Even idle speculation that mysterious bitcoin founder Satoshi Nakamoto might be moving around a small batch of the cryptocurrency appeared sufficient to spook the market on Wednesday.
Bitcoin slid 2.3% on the day, retreating after a four-day rally and pushing the price down to about $9,500.
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But earlier in the day, bitcoin plunged as low as $9,100 after the Twitter account “Whale Alert” sent a message indicating a recent transfer of 40 bitcoins, worth some $391,055, might be from a “possible #Satoshi owned wallet” that had lain dormant since the first few months of 2009 – soon after bitcoin itself had launched.
Shortly afterward, on Wednesday, the same address transferred 10 more coins over the blockchain.
Satoshi wrote the white paper that mapped out the framework and rules for the bitcoin blockchain, but disappeared soon after the protocol launched, and their identity has never officially been confirmed. Many believe the name was a pseudonym.
The reason it matters to digital-asset traders is that Satoshi — whoever he, she or they may be — is assumed to have amassed a large amount of bitcoins from mining shortly after the protocol’s launch in early 2009.
Of course, a bitcoin transfer doesn’t necessarily indicate anything has been sold, and there are strong indications the address might not even be connected to the enigmatic founder.
But one fear could be that if Satoshi — or whoever it is behind the account — starts selling in large amounts, it could theoretically put downward pressure on the price.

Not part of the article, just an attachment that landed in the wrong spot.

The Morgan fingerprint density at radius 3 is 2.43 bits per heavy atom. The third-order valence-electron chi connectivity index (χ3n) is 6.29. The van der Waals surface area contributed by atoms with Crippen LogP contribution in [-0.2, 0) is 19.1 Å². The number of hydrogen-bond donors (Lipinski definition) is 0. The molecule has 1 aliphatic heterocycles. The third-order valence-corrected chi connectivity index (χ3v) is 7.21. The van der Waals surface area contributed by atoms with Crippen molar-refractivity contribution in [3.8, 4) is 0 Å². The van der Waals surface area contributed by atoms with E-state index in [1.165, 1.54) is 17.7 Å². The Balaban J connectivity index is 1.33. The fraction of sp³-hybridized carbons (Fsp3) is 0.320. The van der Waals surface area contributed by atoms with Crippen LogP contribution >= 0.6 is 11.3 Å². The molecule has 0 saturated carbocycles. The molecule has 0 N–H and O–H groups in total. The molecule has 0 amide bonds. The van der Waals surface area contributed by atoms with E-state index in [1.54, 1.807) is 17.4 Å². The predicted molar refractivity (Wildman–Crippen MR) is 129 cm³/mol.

“No matter who moved the coins, it did cause a mean ol’ nasty spike on the charts,” wrote Mati Greenspan, founder of foreign exchange and cryptocurrency research firm Quantum Economics, in an e-mail to clients.
According to the cryptocurrency security researcher Sergio Demian Lerner, Satoshi’s untouched hoard might include as many as one million bitcoins, though BitMEX Research has estimated the number could be closer to 700,000.
Movement from old, inactive bitcoins is notable since such events rarely happen.
In fact, the 50 coins at the focus of Wednesday’s speculation — from data block 3,654, versus more than 631,000 now — were the first inactive coins mined in early 2009 to move since August 2017, according to data shared on Twitter by Coin Metrics engineer Antoine Le Calvez.
The bitcoin market sold off more than 7% almost instantly, as Whale Alert’s tweet quickly went viral, according to Bitstamp market data. As the rumor spread, something like $40 million worth of bitcoin futures contracts were liquidated on BitMEX, according to Skew.
“This occurrence highlights the importance of ‘address watching,'” Jose Llisterri, co-founder of crypto trading platform Interdax, told CoinDesk’s Daniel Cawrey. That includes “monitoring the addresses of whales/early miners and the so-called ‘Satoshi coins’ mined in the first months of bitcoin.”
But there are strong indications the coins might not actually belong to Satoshi.
The primary evidence linking them to bitcoin’s creator are that the coins were mined in 2009, when few people were involved in the network, and that they’ve been inactive ever since.
But Lerner, the cryptocurrency security researcher, identified a unique “Patoshi pattern” in April 2019 that appears in the hash rate of a single, early miner. The assumption is the miner was likely Satoshi.